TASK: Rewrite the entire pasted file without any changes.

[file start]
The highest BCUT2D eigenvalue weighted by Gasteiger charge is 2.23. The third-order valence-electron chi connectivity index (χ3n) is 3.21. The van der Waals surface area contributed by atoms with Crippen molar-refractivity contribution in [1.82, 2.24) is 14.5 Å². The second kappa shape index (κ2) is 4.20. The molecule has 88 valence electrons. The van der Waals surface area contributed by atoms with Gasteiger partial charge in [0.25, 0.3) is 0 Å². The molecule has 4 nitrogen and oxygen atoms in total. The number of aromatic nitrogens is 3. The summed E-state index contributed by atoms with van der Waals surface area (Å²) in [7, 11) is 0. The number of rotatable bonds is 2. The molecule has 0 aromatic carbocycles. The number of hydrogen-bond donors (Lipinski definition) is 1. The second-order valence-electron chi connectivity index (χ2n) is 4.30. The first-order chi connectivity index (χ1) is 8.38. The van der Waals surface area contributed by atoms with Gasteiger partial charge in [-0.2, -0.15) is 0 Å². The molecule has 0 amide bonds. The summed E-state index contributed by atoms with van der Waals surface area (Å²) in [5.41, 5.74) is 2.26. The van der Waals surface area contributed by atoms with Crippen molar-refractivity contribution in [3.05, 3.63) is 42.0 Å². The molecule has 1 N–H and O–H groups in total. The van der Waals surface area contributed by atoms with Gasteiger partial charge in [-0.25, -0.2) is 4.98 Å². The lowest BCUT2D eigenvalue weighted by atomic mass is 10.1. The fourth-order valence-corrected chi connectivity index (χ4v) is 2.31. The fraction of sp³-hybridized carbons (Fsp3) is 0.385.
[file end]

The highest BCUT2D eigenvalue weighted by Gasteiger charge is 2.23. The third-order valence-electron chi connectivity index (χ3n) is 3.21. The van der Waals surface area contributed by atoms with Crippen molar-refractivity contribution in [1.82, 2.24) is 14.5 Å². The second kappa shape index (κ2) is 4.20. The molecule has 88 valence electrons. The van der Waals surface area contributed by atoms with Gasteiger partial charge in [0.25, 0.3) is 0 Å². The molecule has 4 nitrogen and oxygen atoms in total. The number of aromatic nitrogens is 3. The summed E-state index contributed by atoms with van der Waals surface area (Å²) in [7, 11) is 0. The number of rotatable bonds is 2. The molecule has 0 aromatic carbocycles. The number of hydrogen-bond donors (Lipinski definition) is 1. The second-order valence-electron chi connectivity index (χ2n) is 4.30. The first-order chi connectivity index (χ1) is 8.38. The van der Waals surface area contributed by atoms with Gasteiger partial charge in [-0.2, -0.15) is 0 Å². The molecule has 0 amide bonds. The summed E-state index contributed by atoms with van der Waals surface area (Å²) in [5.41, 5.74) is 2.26. The van der Waals surface area contributed by atoms with Crippen molar-refractivity contribution in [3.05, 3.63) is 42.0 Å². The molecule has 1 N–H and O–H groups in total. The van der Waals surface area contributed by atoms with Gasteiger partial charge in [-0.25, -0.2) is 4.98 Å². The lowest BCUT2D eigenvalue weighted by atomic mass is 10.1. The fourth-order valence-corrected chi connectivity index (χ4v) is 2.31. The fraction of sp³-hybridized carbons (Fsp3) is 0.385.